Philosophy

Goal: Learn from the experiences of farmers through time

Winter lettuce growing in an 1890s cloche (bell-glass). The standard diameter is 163/4 inches.

Winter lettuce growing in an 1890s cloche (bell-glass). The standard diameter is 163/4 inches.

Bio Dome Greenhouse Moon

The grow biointensive method of horticulture is a quiet, vitally alive art of organic gardening that relinks people with the whole universe—a universe in which each of us is an interwoven part of the whole. People find their place by relating and cooperating in harmony with the sun, air, rain, soil, moon, insects, plants, and animals rather than by attempting to dominate them. All of these elements will teach us their lessons and do the gardening for us if we will only watch and listen. We become gentle shepherds providing the conditions for plant growth.

The grow biointensive method is a combination of two forms of horticulture practiced in Europe during the 1800s and early 1900s. French intensive techniques were developed in the 1700s and 1800s outside Paris. Crops were grown on 18 inches of horse manure, a fertilizer that was readily available. The crops were grown so close to each other that when the plants were mature, their leaves would barely touch. The close spacing provided a mini-climate and a living mulch that reduced weed growth and helped hold moisture in the soil. During the winter, glass jars were placed over seedlings to give them an early start. The gardeners grew up to nine crops each year and could even grow melon plants during the winter.

Biodynamic techniques were developed in the early 1920s by Rudolf Steiner, an Austrian genius, philosopher, and educator. Noting a decline in the nutritive value and yields of crops in Europe, steiner traced the cause to the use of the newly introduced synthetic chemical fertilizers and pesticides. An increase was also noticed in the number of crops affected by disease and insect problems. These fertilizers were not complete and vital meals for the plants, but single, physical nutrients in a soluble salt form. Initially, only nitrogen fertilizers were used to stimulate growth. Later phosphorus and potassium were added to strengthen the plants and to minimize disease and insect problems. Eventually, trace minerals were added to the chemical larder to round out the plants' diet. After breaking down nutrients into their component parts for plant food, people found it necessary to recombine them in mixtures approximating a balanced diet. This attempt might have been more successful if the fertilizers had not caused chemical changes in the soil that damaged its structure, killed beneficial microbiotic life, and greatly reduced its ability to make nutrients already in the air and soil available to the plants.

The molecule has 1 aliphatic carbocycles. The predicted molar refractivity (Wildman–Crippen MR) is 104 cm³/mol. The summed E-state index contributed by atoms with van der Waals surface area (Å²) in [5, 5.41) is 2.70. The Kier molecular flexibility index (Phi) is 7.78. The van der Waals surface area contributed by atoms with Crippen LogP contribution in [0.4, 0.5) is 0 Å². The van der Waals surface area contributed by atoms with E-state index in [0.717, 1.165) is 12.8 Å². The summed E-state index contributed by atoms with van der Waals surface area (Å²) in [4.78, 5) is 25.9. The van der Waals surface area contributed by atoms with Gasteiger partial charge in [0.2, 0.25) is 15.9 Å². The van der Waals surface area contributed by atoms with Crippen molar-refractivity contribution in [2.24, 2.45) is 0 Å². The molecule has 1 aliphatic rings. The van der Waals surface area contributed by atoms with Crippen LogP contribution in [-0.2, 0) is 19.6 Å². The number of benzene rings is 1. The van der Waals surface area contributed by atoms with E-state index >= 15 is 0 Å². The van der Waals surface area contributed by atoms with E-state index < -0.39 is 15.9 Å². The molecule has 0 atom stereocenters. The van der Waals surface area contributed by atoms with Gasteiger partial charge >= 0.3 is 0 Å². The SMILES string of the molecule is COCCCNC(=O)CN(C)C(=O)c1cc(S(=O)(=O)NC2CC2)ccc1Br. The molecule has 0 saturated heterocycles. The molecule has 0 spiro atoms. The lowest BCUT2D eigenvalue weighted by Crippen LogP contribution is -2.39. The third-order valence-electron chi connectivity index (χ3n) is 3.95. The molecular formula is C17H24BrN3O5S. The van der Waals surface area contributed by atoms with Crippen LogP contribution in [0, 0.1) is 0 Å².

Rudolf Steiner returned to the more gentle, diverse, and balanced diets of organic fertilizers as a cure for the ills brought on by synthetic chemical fertilization. He stressed the holistic growing environment for plants: their rate of growth, the synergistic balance of their environments and nutrients, their proximity to other plants, and their various companion relationships. He initiated a movement to scientifically explore the relationship that plants have with each other. From centuries of farmer experience and from tests, it has been determined that certain flowers, herbs, weeds, and other plants can minimize insect attacks on plants. Many plants also benefit one another. Strawberries and green beans produce better when grown together. In contrast, onions stunt the growth of green beans. Tomatoes are narcissists; they prefer to be grown alone in compost made from tomato plants.

The biodynamic method also brought back raised planting beds. Two thousand years ago, the Greeks noticed that plant life thrives in landslides. The loose soil allows air, moisture, warmth, nutrients,1 and roots to properly penetrate the soil.

Alan Chadwick

French gardeners at lettuce beds in the early 1900s.

1. Alan Chadwick used to call these nutriments, the things that "nourish or promote growth and repair the natural wastage of organic life." He used the term to distinguish them from nutrients, which are merely "nourishing substances or ingredients." He did this in particular to note the importance of multinutrient organic fertilizers, which break down over a period of time and nourish microbial life growth. In contrast, chemical fertilizers generally break down rapidly and cause inefficient decomposition of organic matter. This organic matter is the microbial life's food source. In this book, nutrient has both meanings.

Artificial fertilization.
Natural fertilization.

French gardeners at lettuce beds in the early 1900s.

1. Alan Chadwick used to call these nutriments, the things that "nourish or promote growth and repair the natural wastage of organic life." He used the term to distinguish them from nutrients, which are merely "nourishing substances or ingredients." He did this in particular to note the importance of multinutrient organic fertilizers, which break down over a period of time and nourish microbial life growth. In contrast, chemical fertilizers generally break down rapidly and cause inefficient decomposition of organic matter. This organic matter is the microbial life's food source. In this book, nutrient has both meanings.